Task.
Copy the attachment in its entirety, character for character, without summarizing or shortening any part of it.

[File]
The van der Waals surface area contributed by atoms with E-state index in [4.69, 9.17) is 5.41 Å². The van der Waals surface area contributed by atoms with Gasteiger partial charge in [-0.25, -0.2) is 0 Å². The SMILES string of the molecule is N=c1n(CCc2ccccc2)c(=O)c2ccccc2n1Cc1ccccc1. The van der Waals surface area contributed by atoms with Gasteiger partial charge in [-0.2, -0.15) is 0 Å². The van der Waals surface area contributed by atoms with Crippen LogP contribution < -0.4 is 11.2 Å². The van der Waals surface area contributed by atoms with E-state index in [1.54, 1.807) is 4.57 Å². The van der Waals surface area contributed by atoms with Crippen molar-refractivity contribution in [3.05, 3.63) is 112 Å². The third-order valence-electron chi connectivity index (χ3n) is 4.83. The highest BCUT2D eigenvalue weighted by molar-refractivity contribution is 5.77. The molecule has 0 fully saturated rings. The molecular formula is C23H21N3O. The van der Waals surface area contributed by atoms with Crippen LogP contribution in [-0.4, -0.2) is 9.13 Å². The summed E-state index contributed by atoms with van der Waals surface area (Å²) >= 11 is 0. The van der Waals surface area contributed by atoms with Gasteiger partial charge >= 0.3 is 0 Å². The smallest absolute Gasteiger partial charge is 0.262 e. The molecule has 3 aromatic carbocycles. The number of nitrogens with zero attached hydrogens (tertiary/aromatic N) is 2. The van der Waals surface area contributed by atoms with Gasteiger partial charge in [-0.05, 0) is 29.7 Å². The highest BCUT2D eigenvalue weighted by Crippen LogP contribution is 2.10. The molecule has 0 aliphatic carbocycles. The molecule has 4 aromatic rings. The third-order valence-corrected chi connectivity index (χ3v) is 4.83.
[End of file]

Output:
The van der Waals surface area contributed by atoms with E-state index in [4.69, 9.17) is 5.41 Å². The van der Waals surface area contributed by atoms with Gasteiger partial charge in [-0.25, -0.2) is 0 Å². The SMILES string of the molecule is N=c1n(CCc2ccccc2)c(=O)c2ccccc2n1Cc1ccccc1. The van der Waals surface area contributed by atoms with Gasteiger partial charge in [-0.2, -0.15) is 0 Å². The van der Waals surface area contributed by atoms with Crippen LogP contribution < -0.4 is 11.2 Å². The van der Waals surface area contributed by atoms with E-state index in [1.54, 1.807) is 4.57 Å². The van der Waals surface area contributed by atoms with Crippen molar-refractivity contribution in [3.05, 3.63) is 112 Å². The third-order valence-electron chi connectivity index (χ3n) is 4.83. The highest BCUT2D eigenvalue weighted by molar-refractivity contribution is 5.77. The molecule has 0 fully saturated rings. The molecular formula is C23H21N3O. The van der Waals surface area contributed by atoms with Crippen LogP contribution in [-0.4, -0.2) is 9.13 Å². The summed E-state index contributed by atoms with van der Waals surface area (Å²) >= 11 is 0. The van der Waals surface area contributed by atoms with Gasteiger partial charge >= 0.3 is 0 Å². The smallest absolute Gasteiger partial charge is 0.262 e. The molecule has 3 aromatic carbocycles. The number of nitrogens with zero attached hydrogens (tertiary/aromatic N) is 2. The van der Waals surface area contributed by atoms with Gasteiger partial charge in [-0.05, 0) is 29.7 Å². The highest BCUT2D eigenvalue weighted by Crippen LogP contribution is 2.10. The molecule has 0 aliphatic carbocycles. The molecule has 4 aromatic rings. The third-order valence-corrected chi connectivity index (χ3v) is 4.83.